A rodent. (credit: Carlos de Paz)
Cerebellar granule cells, which make up the cerebellum, are the smallest and most abundant of all neuron types in the brain.

These cells are known to contribute to motor function, attention, language, and fear.

A recent study published in Nature demonstrates that these cells may also contribute to our expectations of whether a given action will result in a positive reward. It’s a discovery that departs from our previous understanding of how these types of cells function.
To examine the function of these cerebellar granule cells, the authors used a mouse model of reward and reward anticipation.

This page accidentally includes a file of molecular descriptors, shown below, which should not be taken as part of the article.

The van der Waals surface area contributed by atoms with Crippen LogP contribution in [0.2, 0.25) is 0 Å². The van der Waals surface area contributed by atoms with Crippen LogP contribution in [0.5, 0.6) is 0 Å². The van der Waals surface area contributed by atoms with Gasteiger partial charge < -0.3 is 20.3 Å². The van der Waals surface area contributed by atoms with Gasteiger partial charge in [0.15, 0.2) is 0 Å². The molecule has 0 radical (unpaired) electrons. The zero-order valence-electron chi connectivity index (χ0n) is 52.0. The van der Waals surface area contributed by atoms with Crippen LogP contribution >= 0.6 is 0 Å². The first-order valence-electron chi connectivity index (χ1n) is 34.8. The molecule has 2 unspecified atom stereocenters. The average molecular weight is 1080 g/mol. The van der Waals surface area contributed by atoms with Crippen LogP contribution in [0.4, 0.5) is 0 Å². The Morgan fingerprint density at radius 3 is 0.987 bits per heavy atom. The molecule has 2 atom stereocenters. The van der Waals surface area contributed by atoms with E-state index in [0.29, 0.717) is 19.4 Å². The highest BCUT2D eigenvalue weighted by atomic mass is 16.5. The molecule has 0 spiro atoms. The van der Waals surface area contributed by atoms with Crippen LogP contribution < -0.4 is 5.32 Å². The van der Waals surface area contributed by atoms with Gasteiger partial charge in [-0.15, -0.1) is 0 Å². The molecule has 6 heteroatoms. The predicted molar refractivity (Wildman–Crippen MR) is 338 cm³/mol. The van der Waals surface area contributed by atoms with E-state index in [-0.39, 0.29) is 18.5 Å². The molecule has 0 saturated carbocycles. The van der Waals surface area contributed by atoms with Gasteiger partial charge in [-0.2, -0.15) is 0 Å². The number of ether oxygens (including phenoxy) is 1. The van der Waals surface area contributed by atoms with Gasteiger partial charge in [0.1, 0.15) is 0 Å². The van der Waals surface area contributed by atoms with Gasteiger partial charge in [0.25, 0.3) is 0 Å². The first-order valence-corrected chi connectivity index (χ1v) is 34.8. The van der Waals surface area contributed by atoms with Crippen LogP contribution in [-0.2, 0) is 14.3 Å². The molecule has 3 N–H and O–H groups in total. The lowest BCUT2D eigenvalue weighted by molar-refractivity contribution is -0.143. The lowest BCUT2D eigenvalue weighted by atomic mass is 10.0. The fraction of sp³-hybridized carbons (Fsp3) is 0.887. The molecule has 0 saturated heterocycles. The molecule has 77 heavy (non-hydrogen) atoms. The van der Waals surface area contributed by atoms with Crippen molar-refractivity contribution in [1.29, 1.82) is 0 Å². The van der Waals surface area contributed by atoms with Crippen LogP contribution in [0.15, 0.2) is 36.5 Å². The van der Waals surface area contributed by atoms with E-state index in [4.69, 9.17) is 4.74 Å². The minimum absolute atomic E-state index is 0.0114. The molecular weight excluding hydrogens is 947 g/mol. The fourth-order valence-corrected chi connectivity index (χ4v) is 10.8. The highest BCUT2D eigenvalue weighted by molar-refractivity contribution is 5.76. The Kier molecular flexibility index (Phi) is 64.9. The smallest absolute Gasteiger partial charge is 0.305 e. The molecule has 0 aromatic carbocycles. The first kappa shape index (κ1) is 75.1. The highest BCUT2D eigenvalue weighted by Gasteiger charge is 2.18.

In this model, mice are trained to push a lever to receive a small treat of sugar-water.
When the authors looked directly at the electrical activity in the brains of these mice, they saw that some of these cerebellar granule neurons were activated throughout the lever-pushing task.

The peak of neuronal activity coincided with the peak of physical activity for up to 20 percent of the cells. However, not all populations of cells fired during the same part of the lever-pushing task, so the researchers wanted to learn more about the neuronal differences among these subpopulations of cells.
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